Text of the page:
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Cops and taxi drivers clash on a soccer field – Jamaica Observer

Officers from the Westmoreland Police Division (in blue, left), umpires (in yellow, center) and parish taxi drivers (in red) kneel to observe a minute’s silence in tribute to the Constable Richard Bacchas Barrett who was killed last Friday. (Photo: Daina Davy)

SAVANNA-LA-MAR, Westmoreland – Police in this parish are hoping a lively football game played on Easter Sunday will help them build a better relationship with taxi drivers in the area.

Westmoreland Police Division football team captain Constable Chenoy “Beep Beep” Whyte said the idea was to engage with taxi drivers outside of the usual enforcement measures of the law. The football game was his idea.

“The relationship between taxi drivers, or motorists in general, and the police is not always the best. I see playing a game against taxi operators as a way to bond and build a good relationship,” he told the Jamaica Observer.

“I think you can earn more respect as police officers [by] being more interactive with people just to show we’re not better than you, we’re only tough on enforcing the law. Apart from that, we are human beings and we can have camaraderie or good relationships outside of our duties,” he continued.

Although this was their first game against taxi operators, Whyte said the police team had already played many games with community groups in an effort to connect with them and promote unity. .

“Westmoreland [police] the football team would have entered the major league every year, so we constantly play football just to interact with the public. We tend to get into a lot of corner leagues. We go to various areas of the division and play football, so we’ve been doing that for a while. We played against Russia, Dalling Street, many communities in Savanna-la-Mar,” he told the Observer.

Sunday’s match, however, took on added meaning; it was in honor of Constable Richard “Bacchas” Barrett, who was murdered on Good Friday.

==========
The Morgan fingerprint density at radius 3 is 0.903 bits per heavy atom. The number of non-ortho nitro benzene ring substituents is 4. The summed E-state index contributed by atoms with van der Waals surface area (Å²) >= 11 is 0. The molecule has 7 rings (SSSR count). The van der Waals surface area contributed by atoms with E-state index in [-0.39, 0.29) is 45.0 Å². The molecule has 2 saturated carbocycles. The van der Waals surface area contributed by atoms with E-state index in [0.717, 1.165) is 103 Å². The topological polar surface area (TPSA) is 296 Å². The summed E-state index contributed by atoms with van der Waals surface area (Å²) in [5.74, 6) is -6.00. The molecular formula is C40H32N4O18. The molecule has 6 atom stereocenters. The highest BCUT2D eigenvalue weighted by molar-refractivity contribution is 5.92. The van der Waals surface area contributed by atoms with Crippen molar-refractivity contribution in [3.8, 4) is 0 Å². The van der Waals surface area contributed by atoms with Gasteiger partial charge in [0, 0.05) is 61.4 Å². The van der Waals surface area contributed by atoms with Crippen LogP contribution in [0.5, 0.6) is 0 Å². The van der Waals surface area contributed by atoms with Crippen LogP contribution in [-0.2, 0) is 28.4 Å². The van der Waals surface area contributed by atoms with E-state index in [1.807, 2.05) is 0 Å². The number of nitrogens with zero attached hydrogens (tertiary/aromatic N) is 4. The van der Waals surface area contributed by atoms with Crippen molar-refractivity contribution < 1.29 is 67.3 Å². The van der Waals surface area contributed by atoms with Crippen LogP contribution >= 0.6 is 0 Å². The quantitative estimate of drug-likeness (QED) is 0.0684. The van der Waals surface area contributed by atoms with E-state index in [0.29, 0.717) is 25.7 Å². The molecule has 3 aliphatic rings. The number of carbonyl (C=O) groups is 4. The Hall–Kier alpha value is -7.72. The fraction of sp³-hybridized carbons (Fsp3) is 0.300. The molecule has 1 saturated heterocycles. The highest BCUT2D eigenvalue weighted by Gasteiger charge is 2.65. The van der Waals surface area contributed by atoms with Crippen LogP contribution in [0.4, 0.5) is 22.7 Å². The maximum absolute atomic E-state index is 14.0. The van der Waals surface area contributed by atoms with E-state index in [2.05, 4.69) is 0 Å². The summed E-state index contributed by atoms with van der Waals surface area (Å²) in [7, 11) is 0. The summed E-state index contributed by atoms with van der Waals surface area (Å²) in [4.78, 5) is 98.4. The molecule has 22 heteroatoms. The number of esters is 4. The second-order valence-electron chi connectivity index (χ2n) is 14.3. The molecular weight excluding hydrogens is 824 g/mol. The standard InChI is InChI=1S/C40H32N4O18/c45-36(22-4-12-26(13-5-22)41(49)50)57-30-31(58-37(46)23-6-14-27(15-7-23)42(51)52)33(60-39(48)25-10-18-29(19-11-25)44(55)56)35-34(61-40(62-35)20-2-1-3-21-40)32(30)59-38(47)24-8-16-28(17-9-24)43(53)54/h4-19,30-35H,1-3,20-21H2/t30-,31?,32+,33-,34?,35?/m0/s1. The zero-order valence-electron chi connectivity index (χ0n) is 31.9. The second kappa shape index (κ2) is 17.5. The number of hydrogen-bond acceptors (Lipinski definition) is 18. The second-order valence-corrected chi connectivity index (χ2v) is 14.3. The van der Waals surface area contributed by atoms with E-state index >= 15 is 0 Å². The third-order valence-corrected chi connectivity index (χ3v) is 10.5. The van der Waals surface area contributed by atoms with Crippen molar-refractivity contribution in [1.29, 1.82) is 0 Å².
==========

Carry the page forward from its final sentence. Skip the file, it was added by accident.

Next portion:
“Officer Barrett was one of the influential senior constables who always had something positive to say to us as young constables for just walking the straight and narrow path, being effective, efficient, being fair, and everyone admired him. We were never bored around Mr Bacchas so on Friday when we learned that we had lost him, it affected everyone. Football was planned before; however, we have decided to continue and we will do so in his honor,” Whyte said.

The game, he added, had been well received.

“The match was intense, fun. I got a lot of positive feedback. The request from the taxi operators is that we do it in the next two weeks, so I’m looking forward to having this game,” said Whyte.

Still on the peak of his victory, Taxi Operators team captain Casey “Berris” McDonald said this was his second time at an event like this and he was thrilled with the opportunity.

“I feel wonderful. It wasn’t even about winning. It was about all the camaraderie between the police and the drivers. It was mostly that for me. Even though it was raining, I really enjoyed. Can’t wait for the next one,” he said.

Westmoreland Football Association chairman Everton Tomlinson said games like the one on Sunday are a way to relieve stress.

“We have the police playing against the JDF, the fire brigade and the doctors. We did this during COVID times as a way to exercise so some of the mental pressure could be released, the stress of their job. This time the taxi drivers signed up because they’re stressed out with bad roads and a lot of stress, so they wanted a way to exercise, so we organized the game,” Tomlinson said. .

He said the matches are also a good way to build positive relationships between the military and the community at large.

“It’s a question of pleasure; so we intend to do it again in two weeks. We can opt for a double head and ask the JDF to play against the firefighters. They were all there watching, and everyone wants to have some of the action,” he said.

“I think it’s a way to trigger what we can call a peaceful solution to stem the crime and focus more on the positive things in the parish. The military are there to serve us daily and we love seeing them build relationships. I think we’re sending a positive message and it’s really for the citizens of Westmoreland to see the camaraderie, friendship and unity between them,” Tomlinson continued.

He hopes these games will gain traction and inspire young people to become more active in community events.

“I hope this will affect all aspects of the community. From the end of Easter, we look forward to competitions for young people. We use them as motivation and an example for the children so that if they want to join one of these services, they will see that sport can bring peace and joy all over the world and [it is what] that we now need in our community and our parish,” he told the Observer.

Despite the downpours which threatened to cast a shadow over the day, Sunday’s game was thrilling and saw superb ball control and quick defensive moves from the fans. The cheering spectators were on their feet for most of the match. It was tied 4-4 at full time as the Cabbies emerged victorious after a 6-5 penalty shootout.

The scorers for the police team were Chenoy Whyte, Romaine Gidarsingh, Ryan Fuller and Dalton Hylton. On the taxi side, an impressive hat-trick was scored by Romero Graham and crowned by Bryan Dennis.

The next match between the two groups is scheduled to take place on May 1 at the Westmoreland Football Complex.

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